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Re: bash reads on device when it shouldn't...

From: Kārlis Repsons
Subject: Re: bash reads on device when it shouldn't...
Date: Fri, 23 Oct 2009 18:37:05 +0000
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Thanks for looking!

On Friday 23 October 2009 16:11:06 Marc Herbert wrote:
> In case you are using Linux you can pinpoint which files are accessed
> like this:
> echo 1 > /proc/sys/vm/block_dump
> dmesg -c

If you was more careful, you'd know I already did that. And there was NO 
SPECIFIC FILE mentioned in blockdump. "something" was read at some block and 
that was all the info. In other times when some particular file was red, it 
was right in blockdump... So I have no idea.

On Friday 23 October 2009 15:00:07 Greg Wooledge wrote:
> "When I log in" is probably bash reading your dot files (/etc/profile,
> ~/.bash_profile, ~/.bashrc) and whatever the commands in those files tell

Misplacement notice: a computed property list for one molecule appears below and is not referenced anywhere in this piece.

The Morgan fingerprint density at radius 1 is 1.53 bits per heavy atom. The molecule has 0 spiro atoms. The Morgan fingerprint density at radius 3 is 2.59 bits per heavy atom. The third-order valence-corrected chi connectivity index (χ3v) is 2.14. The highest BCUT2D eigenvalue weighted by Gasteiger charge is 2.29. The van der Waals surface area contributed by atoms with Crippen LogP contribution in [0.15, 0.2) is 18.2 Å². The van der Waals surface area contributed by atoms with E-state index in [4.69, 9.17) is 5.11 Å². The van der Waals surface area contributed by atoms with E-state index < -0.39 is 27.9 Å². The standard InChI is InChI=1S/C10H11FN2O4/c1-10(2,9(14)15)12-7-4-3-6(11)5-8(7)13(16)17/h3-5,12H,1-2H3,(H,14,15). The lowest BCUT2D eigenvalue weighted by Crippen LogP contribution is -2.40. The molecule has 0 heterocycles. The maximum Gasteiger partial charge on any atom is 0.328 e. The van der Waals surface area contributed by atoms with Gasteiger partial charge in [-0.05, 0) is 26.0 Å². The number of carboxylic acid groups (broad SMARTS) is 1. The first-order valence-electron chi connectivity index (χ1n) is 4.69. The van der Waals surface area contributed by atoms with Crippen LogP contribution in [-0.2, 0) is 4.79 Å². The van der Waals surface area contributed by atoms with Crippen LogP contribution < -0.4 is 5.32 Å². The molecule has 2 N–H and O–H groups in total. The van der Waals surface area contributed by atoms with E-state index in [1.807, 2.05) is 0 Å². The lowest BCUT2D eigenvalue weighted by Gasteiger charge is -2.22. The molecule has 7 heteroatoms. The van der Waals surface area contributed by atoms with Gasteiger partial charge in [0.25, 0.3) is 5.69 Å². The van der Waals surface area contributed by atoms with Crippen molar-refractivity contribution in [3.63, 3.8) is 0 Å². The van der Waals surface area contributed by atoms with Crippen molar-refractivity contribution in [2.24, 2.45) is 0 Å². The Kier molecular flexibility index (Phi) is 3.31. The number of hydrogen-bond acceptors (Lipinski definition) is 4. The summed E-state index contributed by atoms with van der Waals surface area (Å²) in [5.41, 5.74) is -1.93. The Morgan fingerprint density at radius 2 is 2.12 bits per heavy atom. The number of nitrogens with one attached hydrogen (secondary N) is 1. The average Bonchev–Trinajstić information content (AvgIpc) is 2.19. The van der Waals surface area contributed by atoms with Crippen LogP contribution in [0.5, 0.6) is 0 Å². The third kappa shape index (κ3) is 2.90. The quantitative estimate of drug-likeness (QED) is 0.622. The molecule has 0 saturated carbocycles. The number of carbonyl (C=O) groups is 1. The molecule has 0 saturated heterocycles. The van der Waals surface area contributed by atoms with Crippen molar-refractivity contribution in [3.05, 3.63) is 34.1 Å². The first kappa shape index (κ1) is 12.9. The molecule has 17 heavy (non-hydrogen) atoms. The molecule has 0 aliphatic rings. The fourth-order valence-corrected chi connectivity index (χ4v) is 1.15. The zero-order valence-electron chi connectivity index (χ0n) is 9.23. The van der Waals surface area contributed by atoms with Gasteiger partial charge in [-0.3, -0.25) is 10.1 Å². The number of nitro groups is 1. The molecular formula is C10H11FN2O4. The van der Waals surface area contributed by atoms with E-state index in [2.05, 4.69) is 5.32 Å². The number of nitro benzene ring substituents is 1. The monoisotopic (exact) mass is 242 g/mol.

> it to do.
But please, those all are not on disks, which are unnecessarily turned on!

> "Time after time as bash is running" is probably the mail check, unless
> you've told bash to store history in some nonstandard way.  (This would
> also be likely to occur at login.)
> "man bash" will tell you how to disable the mail check, if you'd like to
> try that.
I will try this a bit later... Anyway, no program data should be written or 
read on those disks by that.

> If you'd like to find out what's actually happening, you might 
> need to use something like truss/strace/etc. with timestamps, and then
> refer back to the trace when you observe the disk behavior, and see what
> bash was doing at that time.
Does that requires specific kernel options or bash in some debug compilation?

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